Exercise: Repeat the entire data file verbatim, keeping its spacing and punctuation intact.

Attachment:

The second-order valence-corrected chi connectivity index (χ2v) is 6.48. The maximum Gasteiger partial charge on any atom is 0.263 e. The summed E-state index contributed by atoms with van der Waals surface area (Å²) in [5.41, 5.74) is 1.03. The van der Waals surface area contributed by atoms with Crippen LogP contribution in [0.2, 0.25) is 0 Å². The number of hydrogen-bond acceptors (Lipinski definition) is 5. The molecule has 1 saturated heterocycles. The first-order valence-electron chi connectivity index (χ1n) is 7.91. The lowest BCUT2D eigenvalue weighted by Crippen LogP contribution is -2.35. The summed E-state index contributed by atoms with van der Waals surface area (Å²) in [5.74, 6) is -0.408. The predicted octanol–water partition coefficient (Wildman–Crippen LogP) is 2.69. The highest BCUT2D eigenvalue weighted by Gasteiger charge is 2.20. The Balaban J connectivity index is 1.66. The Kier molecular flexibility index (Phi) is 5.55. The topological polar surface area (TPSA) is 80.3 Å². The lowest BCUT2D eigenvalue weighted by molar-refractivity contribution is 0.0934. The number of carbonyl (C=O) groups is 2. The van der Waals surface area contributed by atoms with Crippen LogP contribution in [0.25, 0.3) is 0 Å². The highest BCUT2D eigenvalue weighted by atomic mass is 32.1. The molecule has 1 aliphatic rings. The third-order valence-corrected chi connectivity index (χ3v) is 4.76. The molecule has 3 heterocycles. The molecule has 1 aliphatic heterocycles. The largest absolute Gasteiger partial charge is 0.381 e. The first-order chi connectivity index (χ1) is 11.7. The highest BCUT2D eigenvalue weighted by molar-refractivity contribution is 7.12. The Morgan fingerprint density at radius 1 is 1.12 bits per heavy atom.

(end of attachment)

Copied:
The second-order valence-corrected chi connectivity index (χ2v) is 6.48. The maximum Gasteiger partial charge on any atom is 0.263 e. The summed E-state index contributed by atoms with van der Waals surface area (Å²) in [5.41, 5.74) is 1.03. The van der Waals surface area contributed by atoms with Crippen LogP contribution in [0.2, 0.25) is 0 Å². The number of hydrogen-bond acceptors (Lipinski definition) is 5. The molecule has 1 saturated heterocycles. The first-order valence-electron chi connectivity index (χ1n) is 7.91. The lowest BCUT2D eigenvalue weighted by Crippen LogP contribution is -2.35. The summed E-state index contributed by atoms with van der Waals surface area (Å²) in [5.74, 6) is -0.408. The predicted octanol–water partition coefficient (Wildman–Crippen LogP) is 2.69. The highest BCUT2D eigenvalue weighted by Gasteiger charge is 2.20. The Balaban J connectivity index is 1.66. The Kier molecular flexibility index (Phi) is 5.55. The topological polar surface area (TPSA) is 80.3 Å². The lowest BCUT2D eigenvalue weighted by molar-refractivity contribution is 0.0934. The number of carbonyl (C=O) groups is 2. The van der Waals surface area contributed by atoms with Crippen LogP contribution in [0.25, 0.3) is 0 Å². The highest BCUT2D eigenvalue weighted by atomic mass is 32.1. The molecule has 1 aliphatic rings. The third-order valence-corrected chi connectivity index (χ3v) is 4.76. The molecule has 3 heterocycles. The molecule has 1 aliphatic heterocycles. The largest absolute Gasteiger partial charge is 0.381 e. The first-order chi connectivity index (χ1) is 11.7. The highest BCUT2D eigenvalue weighted by molar-refractivity contribution is 7.12. The Morgan fingerprint density at radius 1 is 1.12 bits per heavy atom.